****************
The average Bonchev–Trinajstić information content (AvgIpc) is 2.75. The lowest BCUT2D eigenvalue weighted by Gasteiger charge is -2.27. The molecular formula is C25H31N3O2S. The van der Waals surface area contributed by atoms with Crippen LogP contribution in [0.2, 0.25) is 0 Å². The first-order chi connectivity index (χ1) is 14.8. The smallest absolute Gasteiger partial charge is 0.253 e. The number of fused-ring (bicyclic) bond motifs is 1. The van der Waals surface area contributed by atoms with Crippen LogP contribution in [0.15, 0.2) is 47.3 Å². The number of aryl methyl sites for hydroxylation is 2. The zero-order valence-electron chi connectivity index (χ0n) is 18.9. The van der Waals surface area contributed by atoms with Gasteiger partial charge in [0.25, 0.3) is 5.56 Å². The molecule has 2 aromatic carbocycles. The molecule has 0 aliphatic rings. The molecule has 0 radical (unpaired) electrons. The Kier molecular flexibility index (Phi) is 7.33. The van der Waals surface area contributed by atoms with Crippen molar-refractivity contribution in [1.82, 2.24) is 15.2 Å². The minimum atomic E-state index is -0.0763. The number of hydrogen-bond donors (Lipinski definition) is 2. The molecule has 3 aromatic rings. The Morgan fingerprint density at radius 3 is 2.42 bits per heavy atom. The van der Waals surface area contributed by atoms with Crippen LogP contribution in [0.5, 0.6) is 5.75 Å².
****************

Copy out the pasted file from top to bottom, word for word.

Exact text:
The average Bonchev–Trinajstić information content (AvgIpc) is 2.75. The lowest BCUT2D eigenvalue weighted by Gasteiger charge is -2.27. The molecular formula is C25H31N3O2S. The van der Waals surface area contributed by atoms with Crippen LogP contribution in [0.2, 0.25) is 0 Å². The first-order chi connectivity index (χ1) is 14.8. The smallest absolute Gasteiger partial charge is 0.253 e. The number of fused-ring (bicyclic) bond motifs is 1. The van der Waals surface area contributed by atoms with Crippen LogP contribution in [0.15, 0.2) is 47.3 Å². The number of aryl methyl sites for hydroxylation is 2. The zero-order valence-electron chi connectivity index (χ0n) is 18.9. The van der Waals surface area contributed by atoms with Gasteiger partial charge in [0.25, 0.3) is 5.56 Å². The molecule has 2 aromatic carbocycles. The molecule has 0 aliphatic rings. The molecule has 0 radical (unpaired) electrons. The Kier molecular flexibility index (Phi) is 7.33. The van der Waals surface area contributed by atoms with Crippen molar-refractivity contribution in [1.82, 2.24) is 15.2 Å². The minimum atomic E-state index is -0.0763. The number of hydrogen-bond donors (Lipinski definition) is 2. The molecule has 3 aromatic rings. The Morgan fingerprint density at radius 3 is 2.42 bits per heavy atom. The van der Waals surface area contributed by atoms with Crippen LogP contribution in [0.5, 0.6) is 5.75 Å².